Springtime on Mesa Verde, the “green table” in Spanish. A titled table, and highly dissected by canyons draining to the south. Which is getting greener by the day, now that it’s springtime.
But this is about some of the vegetation growing on the upper reaches. The most noticeable shrub in early spring is Utah Serviceberry, Amelanchier utahensis, both because of its many white blossoms and because it adds a lot of greenery to an otherwise drab landscape this early in the season.
Double Bladderpod, Physaria acutifolia, has a whorl of silvery-green leaves that mostly hug the ground. It raises a lot of small yellow four-petaled flowers.
Back to the white blossoms, we have Patterson’s Milkvetch, Astragalus pattersonii, of the pea family. My source says that there are 13 different species of milkvetches at Mesa Verde. So how is one to really know? They grow on shale slopes and soils containing selenium, so you neither want to smell them very long, or eat them. Their feathery blossoms, though, are just fine for looking at.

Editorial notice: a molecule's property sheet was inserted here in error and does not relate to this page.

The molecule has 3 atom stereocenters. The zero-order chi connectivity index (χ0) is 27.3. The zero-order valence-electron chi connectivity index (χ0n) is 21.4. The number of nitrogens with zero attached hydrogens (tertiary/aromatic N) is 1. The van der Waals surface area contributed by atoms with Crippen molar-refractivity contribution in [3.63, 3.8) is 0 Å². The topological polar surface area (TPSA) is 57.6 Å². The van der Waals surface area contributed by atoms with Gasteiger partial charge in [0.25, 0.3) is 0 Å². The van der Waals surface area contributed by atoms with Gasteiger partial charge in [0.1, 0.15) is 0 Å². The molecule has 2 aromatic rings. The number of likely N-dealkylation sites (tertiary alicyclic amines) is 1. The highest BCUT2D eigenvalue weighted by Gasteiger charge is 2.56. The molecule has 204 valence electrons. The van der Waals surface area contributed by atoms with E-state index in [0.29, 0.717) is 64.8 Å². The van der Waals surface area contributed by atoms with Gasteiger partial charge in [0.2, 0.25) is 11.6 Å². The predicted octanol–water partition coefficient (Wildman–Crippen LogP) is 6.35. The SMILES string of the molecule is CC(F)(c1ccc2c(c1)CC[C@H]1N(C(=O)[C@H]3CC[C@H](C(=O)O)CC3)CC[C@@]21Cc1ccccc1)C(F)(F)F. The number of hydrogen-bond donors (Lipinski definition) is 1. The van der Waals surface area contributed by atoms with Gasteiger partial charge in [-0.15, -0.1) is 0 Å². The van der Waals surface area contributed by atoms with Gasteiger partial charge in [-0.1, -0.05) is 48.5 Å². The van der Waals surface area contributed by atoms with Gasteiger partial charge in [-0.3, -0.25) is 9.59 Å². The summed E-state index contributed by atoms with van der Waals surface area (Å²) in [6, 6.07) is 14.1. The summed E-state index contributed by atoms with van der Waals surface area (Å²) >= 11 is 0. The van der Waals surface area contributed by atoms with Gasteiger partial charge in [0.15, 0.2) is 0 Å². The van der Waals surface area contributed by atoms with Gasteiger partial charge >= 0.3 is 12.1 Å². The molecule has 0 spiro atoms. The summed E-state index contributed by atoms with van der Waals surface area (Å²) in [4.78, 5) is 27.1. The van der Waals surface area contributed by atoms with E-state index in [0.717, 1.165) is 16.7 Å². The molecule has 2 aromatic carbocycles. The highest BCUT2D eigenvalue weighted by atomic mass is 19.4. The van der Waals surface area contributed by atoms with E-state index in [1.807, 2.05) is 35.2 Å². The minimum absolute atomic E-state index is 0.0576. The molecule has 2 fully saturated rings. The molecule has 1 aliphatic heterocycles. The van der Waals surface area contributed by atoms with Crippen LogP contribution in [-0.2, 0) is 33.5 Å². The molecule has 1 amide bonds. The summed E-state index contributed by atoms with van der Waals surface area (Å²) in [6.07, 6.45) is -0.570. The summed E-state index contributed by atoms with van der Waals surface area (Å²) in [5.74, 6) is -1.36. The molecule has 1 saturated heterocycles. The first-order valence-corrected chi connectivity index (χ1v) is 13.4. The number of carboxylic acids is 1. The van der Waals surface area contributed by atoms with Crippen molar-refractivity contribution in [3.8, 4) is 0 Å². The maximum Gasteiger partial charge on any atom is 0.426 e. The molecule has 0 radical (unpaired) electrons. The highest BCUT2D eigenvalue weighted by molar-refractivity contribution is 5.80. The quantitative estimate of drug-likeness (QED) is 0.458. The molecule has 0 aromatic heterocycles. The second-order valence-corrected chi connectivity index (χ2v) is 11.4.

Gambel Oak, Quercus gambellii, is the tough, small tree that keeps resprouting from wildfires, of which Mesa Verde has had some horrendous ones over the past couple of decades. And it’s good for the soil that they do resprout rather than die, because they hold the soil on on the slopes. The other plant species should thank them.
We bring up the rear, so to speak, with another yellow wildflower that catches the eye on a drive along the park. This one is Arrowleaf Balsamroot, Balsamhoriza sagitatta. In the Sunflower Family, so you know it likes to show off. As it should. Elk, deer, and the feral horses like it, but somehow it tolerates being munched on by them, too. So did the Ute Indians.
Stay tuned for more. Spring is just beginning in southwest Colorado.
Photo location: Mesa Verde National Park, Colorado
© Copyright 2017 Stephen J. Krieg